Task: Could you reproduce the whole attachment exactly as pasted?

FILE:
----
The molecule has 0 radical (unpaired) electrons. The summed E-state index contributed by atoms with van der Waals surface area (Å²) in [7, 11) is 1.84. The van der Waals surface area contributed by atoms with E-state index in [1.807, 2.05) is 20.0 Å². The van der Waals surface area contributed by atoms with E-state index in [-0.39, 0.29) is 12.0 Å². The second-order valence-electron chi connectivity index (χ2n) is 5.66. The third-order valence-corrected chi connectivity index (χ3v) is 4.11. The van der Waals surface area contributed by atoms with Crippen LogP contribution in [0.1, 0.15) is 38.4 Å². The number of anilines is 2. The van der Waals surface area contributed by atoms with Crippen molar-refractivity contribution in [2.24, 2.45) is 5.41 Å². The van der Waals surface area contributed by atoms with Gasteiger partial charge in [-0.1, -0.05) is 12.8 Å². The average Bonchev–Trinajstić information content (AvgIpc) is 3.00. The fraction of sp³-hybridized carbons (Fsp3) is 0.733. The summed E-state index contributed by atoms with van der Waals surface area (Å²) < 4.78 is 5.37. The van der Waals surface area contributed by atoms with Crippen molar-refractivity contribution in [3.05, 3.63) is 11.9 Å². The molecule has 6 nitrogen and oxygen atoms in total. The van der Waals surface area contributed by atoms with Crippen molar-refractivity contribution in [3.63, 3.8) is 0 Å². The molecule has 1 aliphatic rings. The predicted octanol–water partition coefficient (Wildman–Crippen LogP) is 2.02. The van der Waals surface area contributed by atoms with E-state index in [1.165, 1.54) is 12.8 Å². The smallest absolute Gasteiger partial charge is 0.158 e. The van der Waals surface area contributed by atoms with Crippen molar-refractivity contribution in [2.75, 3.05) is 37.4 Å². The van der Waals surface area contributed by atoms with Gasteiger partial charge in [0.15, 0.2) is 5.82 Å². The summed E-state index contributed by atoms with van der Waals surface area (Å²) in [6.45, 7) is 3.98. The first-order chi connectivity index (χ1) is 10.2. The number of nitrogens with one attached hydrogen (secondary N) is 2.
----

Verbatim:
The molecule has 0 radical (unpaired) electrons. The summed E-state index contributed by atoms with van der Waals surface area (Å²) in [7, 11) is 1.84. The van der Waals surface area contributed by atoms with E-state index in [1.807, 2.05) is 20.0 Å². The van der Waals surface area contributed by atoms with E-state index in [-0.39, 0.29) is 12.0 Å². The second-order valence-electron chi connectivity index (χ2n) is 5.66. The third-order valence-corrected chi connectivity index (χ3v) is 4.11. The van der Waals surface area contributed by atoms with Crippen LogP contribution in [0.1, 0.15) is 38.4 Å². The number of anilines is 2. The van der Waals surface area contributed by atoms with Crippen molar-refractivity contribution in [2.24, 2.45) is 5.41 Å². The van der Waals surface area contributed by atoms with Gasteiger partial charge in [-0.1, -0.05) is 12.8 Å². The average Bonchev–Trinajstić information content (AvgIpc) is 3.00. The fraction of sp³-hybridized carbons (Fsp3) is 0.733. The summed E-state index contributed by atoms with van der Waals surface area (Å²) < 4.78 is 5.37. The van der Waals surface area contributed by atoms with Crippen molar-refractivity contribution in [3.05, 3.63) is 11.9 Å². The molecule has 6 nitrogen and oxygen atoms in total. The van der Waals surface area contributed by atoms with Crippen molar-refractivity contribution in [3.63, 3.8) is 0 Å². The molecule has 1 aliphatic rings. The predicted octanol–water partition coefficient (Wildman–Crippen LogP) is 2.02. The van der Waals surface area contributed by atoms with E-state index in [1.165, 1.54) is 12.8 Å². The smallest absolute Gasteiger partial charge is 0.158 e. The van der Waals surface area contributed by atoms with Crippen molar-refractivity contribution in [2.75, 3.05) is 37.4 Å². The van der Waals surface area contributed by atoms with Gasteiger partial charge in [0.15, 0.2) is 5.82 Å². The summed E-state index contributed by atoms with van der Waals surface area (Å²) in [6.45, 7) is 3.98. The first-order chi connectivity index (χ1) is 10.2. The number of nitrogens with one attached hydrogen (secondary N) is 2.